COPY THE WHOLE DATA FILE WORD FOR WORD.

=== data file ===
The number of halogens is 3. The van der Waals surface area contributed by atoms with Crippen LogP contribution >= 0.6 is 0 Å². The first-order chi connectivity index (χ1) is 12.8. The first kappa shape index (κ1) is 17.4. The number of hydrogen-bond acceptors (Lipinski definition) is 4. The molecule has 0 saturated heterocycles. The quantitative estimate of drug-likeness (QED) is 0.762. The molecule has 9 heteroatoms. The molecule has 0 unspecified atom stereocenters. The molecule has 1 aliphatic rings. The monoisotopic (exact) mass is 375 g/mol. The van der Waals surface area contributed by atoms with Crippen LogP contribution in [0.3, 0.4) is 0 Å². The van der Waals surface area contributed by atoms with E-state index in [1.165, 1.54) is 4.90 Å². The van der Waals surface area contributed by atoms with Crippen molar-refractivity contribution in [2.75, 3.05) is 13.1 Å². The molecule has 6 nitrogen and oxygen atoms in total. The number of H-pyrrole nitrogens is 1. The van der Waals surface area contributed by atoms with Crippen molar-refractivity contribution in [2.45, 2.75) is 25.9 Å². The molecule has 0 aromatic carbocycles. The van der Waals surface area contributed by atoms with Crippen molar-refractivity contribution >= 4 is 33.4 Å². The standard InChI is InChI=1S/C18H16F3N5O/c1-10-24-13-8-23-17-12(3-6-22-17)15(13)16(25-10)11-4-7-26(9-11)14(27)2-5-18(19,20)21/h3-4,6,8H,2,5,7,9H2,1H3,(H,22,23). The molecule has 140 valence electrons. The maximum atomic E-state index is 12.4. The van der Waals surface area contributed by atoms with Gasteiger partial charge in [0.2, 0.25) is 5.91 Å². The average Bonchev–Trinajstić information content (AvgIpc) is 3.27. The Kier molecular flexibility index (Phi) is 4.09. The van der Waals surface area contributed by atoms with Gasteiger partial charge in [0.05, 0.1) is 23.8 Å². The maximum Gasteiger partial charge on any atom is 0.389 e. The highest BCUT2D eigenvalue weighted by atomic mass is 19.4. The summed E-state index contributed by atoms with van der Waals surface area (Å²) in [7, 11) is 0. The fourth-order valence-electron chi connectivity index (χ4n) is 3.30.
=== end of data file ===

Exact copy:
The number of halogens is 3. The van der Waals surface area contributed by atoms with Crippen LogP contribution >= 0.6 is 0 Å². The first-order chi connectivity index (χ1) is 12.8. The first kappa shape index (κ1) is 17.4. The number of hydrogen-bond acceptors (Lipinski definition) is 4. The molecule has 0 saturated heterocycles. The quantitative estimate of drug-likeness (QED) is 0.762. The molecule has 9 heteroatoms. The molecule has 0 unspecified atom stereocenters. The molecule has 1 aliphatic rings. The monoisotopic (exact) mass is 375 g/mol. The van der Waals surface area contributed by atoms with Crippen LogP contribution in [0.3, 0.4) is 0 Å². The van der Waals surface area contributed by atoms with E-state index in [1.165, 1.54) is 4.90 Å². The van der Waals surface area contributed by atoms with Crippen molar-refractivity contribution in [2.75, 3.05) is 13.1 Å². The molecule has 6 nitrogen and oxygen atoms in total. The number of H-pyrrole nitrogens is 1. The van der Waals surface area contributed by atoms with Crippen molar-refractivity contribution in [2.45, 2.75) is 25.9 Å². The molecule has 0 aromatic carbocycles. The van der Waals surface area contributed by atoms with Crippen molar-refractivity contribution >= 4 is 33.4 Å². The standard InChI is InChI=1S/C18H16F3N5O/c1-10-24-13-8-23-17-12(3-6-22-17)15(13)16(25-10)11-4-7-26(9-11)14(27)2-5-18(19,20)21/h3-4,6,8H,2,5,7,9H2,1H3,(H,22,23). The molecule has 140 valence electrons. The maximum atomic E-state index is 12.4. The van der Waals surface area contributed by atoms with Gasteiger partial charge in [0.2, 0.25) is 5.91 Å². The average Bonchev–Trinajstić information content (AvgIpc) is 3.27. The Kier molecular flexibility index (Phi) is 4.09. The van der Waals surface area contributed by atoms with Gasteiger partial charge in [0.05, 0.1) is 23.8 Å². The maximum Gasteiger partial charge on any atom is 0.389 e. The highest BCUT2D eigenvalue weighted by atomic mass is 19.4. The summed E-state index contributed by atoms with van der Waals surface area (Å²) in [7, 11) is 0. The fourth-order valence-electron chi connectivity index (χ4n) is 3.30.